Philadelphia playgrounds, parks and recreation centers will be more accessible to all thanks to a new law mandating inclusive equipment.

Mayor Jim Kenney signed the law Wednesday at Wister Playground in Germantown, which has just undergone a massive makeover to be open to kids of all abilities.

The law ensures all parks or playgrounds managed by the city, especially those that will be redesigned or renovated in the future, are inclusive, intergenerational and family-friendly, city officials said.

Councilwoman Cindy Bass, who co-wrote the law, said it's not just about kids.

"This requires all playgrounds and rec centers to offer fitness equipment for adults, there should be something for young adults and seniors and everyone in between," she said. "It also requires equipment for children with physical and/or developmental delays or disabilities."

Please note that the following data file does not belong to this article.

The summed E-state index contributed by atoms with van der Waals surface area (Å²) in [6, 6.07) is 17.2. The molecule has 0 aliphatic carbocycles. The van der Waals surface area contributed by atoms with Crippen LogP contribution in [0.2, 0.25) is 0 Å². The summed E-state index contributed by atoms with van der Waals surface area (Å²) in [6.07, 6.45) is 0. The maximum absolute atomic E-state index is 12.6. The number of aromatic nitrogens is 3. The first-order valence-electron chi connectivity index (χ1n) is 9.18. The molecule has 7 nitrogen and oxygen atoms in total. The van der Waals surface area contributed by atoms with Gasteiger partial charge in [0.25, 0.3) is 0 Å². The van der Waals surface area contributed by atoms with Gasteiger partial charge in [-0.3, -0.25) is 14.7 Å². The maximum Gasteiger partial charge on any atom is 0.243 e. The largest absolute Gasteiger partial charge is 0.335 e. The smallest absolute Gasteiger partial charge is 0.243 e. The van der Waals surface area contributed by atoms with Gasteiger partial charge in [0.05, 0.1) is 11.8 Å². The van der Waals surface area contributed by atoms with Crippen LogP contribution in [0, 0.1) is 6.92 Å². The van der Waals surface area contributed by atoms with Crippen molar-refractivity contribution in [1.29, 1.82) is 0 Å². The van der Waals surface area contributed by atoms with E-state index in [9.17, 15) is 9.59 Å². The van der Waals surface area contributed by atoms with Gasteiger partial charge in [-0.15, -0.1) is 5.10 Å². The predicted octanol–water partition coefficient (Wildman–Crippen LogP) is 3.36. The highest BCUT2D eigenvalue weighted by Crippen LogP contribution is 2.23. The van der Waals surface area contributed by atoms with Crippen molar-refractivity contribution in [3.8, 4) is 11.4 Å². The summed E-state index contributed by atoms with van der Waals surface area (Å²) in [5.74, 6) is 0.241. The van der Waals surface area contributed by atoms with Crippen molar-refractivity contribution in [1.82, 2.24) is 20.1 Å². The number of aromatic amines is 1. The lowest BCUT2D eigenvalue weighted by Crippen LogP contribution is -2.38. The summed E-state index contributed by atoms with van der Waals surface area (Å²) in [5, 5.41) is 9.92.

Kenney said he's committed to accessible parks.

"Parks will lead to a healthier Philadelphia, but this can only happen if we allow every member of our population to use what they have to offer," said the mayor. "Remaining active is essential to senior health, that's why we need to make our parks can be enjoyed by our senior residents."

Funding for the upgrades and modifications will come from revenue generated by the city's new tax on sweetened beverages.

City managing director Mike DiBerardinis, who once ran the park system, said the changes called for in the new law will come relatively quickly.

"Every playground that gets designed, every facility that gets redesigned, every piece of equipment will be impacted," he said.

Bass said that will make Philadelphia a leader among American cities for playgrounds that are  welcoming to everyone.

"We are sending a message that we are going beyond accessibility and into active participation for all," she said.